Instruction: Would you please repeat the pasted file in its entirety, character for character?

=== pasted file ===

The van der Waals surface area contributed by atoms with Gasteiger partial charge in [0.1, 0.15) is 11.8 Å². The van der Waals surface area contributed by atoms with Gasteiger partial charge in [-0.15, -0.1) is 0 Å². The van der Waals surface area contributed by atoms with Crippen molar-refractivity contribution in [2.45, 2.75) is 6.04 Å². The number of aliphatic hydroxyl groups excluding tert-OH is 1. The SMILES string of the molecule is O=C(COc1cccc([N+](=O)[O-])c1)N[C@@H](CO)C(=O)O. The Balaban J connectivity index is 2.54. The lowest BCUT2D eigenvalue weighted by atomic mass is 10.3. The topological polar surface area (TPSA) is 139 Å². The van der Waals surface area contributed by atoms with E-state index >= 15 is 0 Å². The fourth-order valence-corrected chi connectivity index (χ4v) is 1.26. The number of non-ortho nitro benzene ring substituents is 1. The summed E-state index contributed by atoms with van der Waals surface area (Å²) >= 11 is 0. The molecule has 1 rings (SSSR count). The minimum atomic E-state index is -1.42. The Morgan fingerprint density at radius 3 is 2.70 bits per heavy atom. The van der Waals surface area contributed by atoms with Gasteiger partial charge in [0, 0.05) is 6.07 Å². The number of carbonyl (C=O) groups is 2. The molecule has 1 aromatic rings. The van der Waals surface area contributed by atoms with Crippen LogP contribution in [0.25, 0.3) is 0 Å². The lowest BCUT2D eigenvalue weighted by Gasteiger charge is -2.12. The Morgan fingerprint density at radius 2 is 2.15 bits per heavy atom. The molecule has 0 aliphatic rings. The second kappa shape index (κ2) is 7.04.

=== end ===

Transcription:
The van der Waals surface area contributed by atoms with Gasteiger partial charge in [0.1, 0.15) is 11.8 Å². The van der Waals surface area contributed by atoms with Gasteiger partial charge in [-0.15, -0.1) is 0 Å². The van der Waals surface area contributed by atoms with Crippen molar-refractivity contribution in [2.45, 2.75) is 6.04 Å². The number of aliphatic hydroxyl groups excluding tert-OH is 1. The SMILES string of the molecule is O=C(COc1cccc([N+](=O)[O-])c1)N[C@@H](CO)C(=O)O. The Balaban J connectivity index is 2.54. The lowest BCUT2D eigenvalue weighted by atomic mass is 10.3. The topological polar surface area (TPSA) is 139 Å². The van der Waals surface area contributed by atoms with E-state index >= 15 is 0 Å². The fourth-order valence-corrected chi connectivity index (χ4v) is 1.26. The number of non-ortho nitro benzene ring substituents is 1. The summed E-state index contributed by atoms with van der Waals surface area (Å²) >= 11 is 0. The molecule has 1 rings (SSSR count). The minimum atomic E-state index is -1.42. The Morgan fingerprint density at radius 3 is 2.70 bits per heavy atom. The van der Waals surface area contributed by atoms with Gasteiger partial charge in [0, 0.05) is 6.07 Å². The number of carbonyl (C=O) groups is 2. The molecule has 1 aromatic rings. The van der Waals surface area contributed by atoms with Crippen LogP contribution in [0.25, 0.3) is 0 Å². The lowest BCUT2D eigenvalue weighted by Gasteiger charge is -2.12. The Morgan fingerprint density at radius 2 is 2.15 bits per heavy atom. The molecule has 0 aliphatic rings. The second kappa shape index (κ2) is 7.04.